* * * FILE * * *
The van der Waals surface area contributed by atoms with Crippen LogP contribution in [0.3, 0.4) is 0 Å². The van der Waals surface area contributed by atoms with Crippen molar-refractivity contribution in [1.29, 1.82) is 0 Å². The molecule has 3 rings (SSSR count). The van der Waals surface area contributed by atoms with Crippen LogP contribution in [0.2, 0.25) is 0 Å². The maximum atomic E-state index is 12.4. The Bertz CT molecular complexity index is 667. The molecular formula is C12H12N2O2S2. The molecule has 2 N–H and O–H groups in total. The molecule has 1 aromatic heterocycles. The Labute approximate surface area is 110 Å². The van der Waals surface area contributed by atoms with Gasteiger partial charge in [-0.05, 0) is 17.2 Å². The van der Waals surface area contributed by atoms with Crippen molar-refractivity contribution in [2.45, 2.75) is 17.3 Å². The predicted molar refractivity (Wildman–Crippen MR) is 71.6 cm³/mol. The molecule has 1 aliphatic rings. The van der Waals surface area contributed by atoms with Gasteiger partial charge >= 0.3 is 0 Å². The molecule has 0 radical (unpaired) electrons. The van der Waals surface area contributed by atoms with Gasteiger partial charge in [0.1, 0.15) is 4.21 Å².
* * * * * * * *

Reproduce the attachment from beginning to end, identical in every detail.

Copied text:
The van der Waals surface area contributed by atoms with Crippen LogP contribution in [0.3, 0.4) is 0 Å². The van der Waals surface area contributed by atoms with Crippen molar-refractivity contribution in [1.29, 1.82) is 0 Å². The molecule has 3 rings (SSSR count). The van der Waals surface area contributed by atoms with Crippen LogP contribution in [0.2, 0.25) is 0 Å². The maximum atomic E-state index is 12.4. The Bertz CT molecular complexity index is 667. The molecular formula is C12H12N2O2S2. The molecule has 2 N–H and O–H groups in total. The molecule has 1 aromatic heterocycles. The Labute approximate surface area is 110 Å². The van der Waals surface area contributed by atoms with Gasteiger partial charge in [-0.05, 0) is 17.2 Å². The van der Waals surface area contributed by atoms with Crippen molar-refractivity contribution in [2.45, 2.75) is 17.3 Å². The predicted molar refractivity (Wildman–Crippen MR) is 71.6 cm³/mol. The molecule has 1 aliphatic rings. The van der Waals surface area contributed by atoms with Gasteiger partial charge >= 0.3 is 0 Å². The molecule has 0 radical (unpaired) electrons. The van der Waals surface area contributed by atoms with Gasteiger partial charge in [0.1, 0.15) is 4.21 Å².